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Journal Article


Shih TH, Chiang JT, Wu HY, Inoue S, Tsai CT, Kuo SC, Yang CY, Fei CY. Int. J. Environ. Res. Public Health 2018; 15(7): e15071347.


School of Veterinary Medicine, National Taiwan University, Taipei 10617, Taiwan.


(Copyright © 2018, MDPI: Multidisciplinary Digital Publishing Institute)






On 17 July 2013, Taiwan confirmed multiple cases of the rabies virus (RABV) in the wild Taiwan Ferret badger (TFB) (Melogale moschata) member of the family Mustelidae. This study aims at investigating the risk factors for human exposure to rabid TFBs. Statistical inference based on Pearson correlation showed that there was a strong positive correlation between the total number of positive TFB rabies cases and the number of rabid TFBs involved with human activities in 81 enzootic townships (r = 0.91; p < 0.001). A logistic regression analysis indicated that the risk probability of a human being bitten by rabid TFBs was significantly higher when there were no dogs around (35.55% versus 6.17% (indoors, n = 171, p = 0.0001), and 52.00% versus 5.26% (outdoors, n = 44, p = 0.021)), and whether or not there was a dog around was the only crucial covariate that was statistically significantly related to the risk of a human being bitten. In conclusion, this study showed the value of having vaccinated pets as a deterrent to TFB encounters and as a buffer to prevent human exposure to rabid TFBs. The presence of unvaccinated pets could become a significant risk factor in the longer term if rabies isn’t controlled in TFBs because of the spillover between the sylvatic and urban cycles of rabies. Consequently, raising dogs, as well as keeping rabies vaccinations up-to-date for them, can be considered an effective preventive strategy to reduce the risk for human exposure to rabid TFBs.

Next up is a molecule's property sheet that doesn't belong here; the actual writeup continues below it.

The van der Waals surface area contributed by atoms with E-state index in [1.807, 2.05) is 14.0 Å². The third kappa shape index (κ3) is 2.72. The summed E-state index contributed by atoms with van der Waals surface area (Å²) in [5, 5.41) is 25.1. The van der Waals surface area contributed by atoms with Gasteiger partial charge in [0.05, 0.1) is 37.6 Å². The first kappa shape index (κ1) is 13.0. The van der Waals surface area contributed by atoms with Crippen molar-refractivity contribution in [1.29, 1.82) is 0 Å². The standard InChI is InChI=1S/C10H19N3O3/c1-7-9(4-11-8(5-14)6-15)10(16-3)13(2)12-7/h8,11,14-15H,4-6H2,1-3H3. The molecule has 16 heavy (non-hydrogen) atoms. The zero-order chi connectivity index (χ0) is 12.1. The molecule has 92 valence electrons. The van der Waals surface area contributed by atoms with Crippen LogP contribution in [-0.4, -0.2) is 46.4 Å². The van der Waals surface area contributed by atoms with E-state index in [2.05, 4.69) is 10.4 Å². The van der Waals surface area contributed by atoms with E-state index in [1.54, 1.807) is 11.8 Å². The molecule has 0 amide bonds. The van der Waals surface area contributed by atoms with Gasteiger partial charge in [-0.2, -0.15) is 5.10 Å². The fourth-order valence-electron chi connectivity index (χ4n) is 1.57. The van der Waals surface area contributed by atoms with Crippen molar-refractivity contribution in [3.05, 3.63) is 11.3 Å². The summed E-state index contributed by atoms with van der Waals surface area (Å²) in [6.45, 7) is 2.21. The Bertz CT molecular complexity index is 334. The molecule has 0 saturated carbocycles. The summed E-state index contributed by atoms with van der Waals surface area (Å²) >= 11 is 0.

Language: en


Melogale moschata; Taiwan; ferret badger; human exposure; rabies


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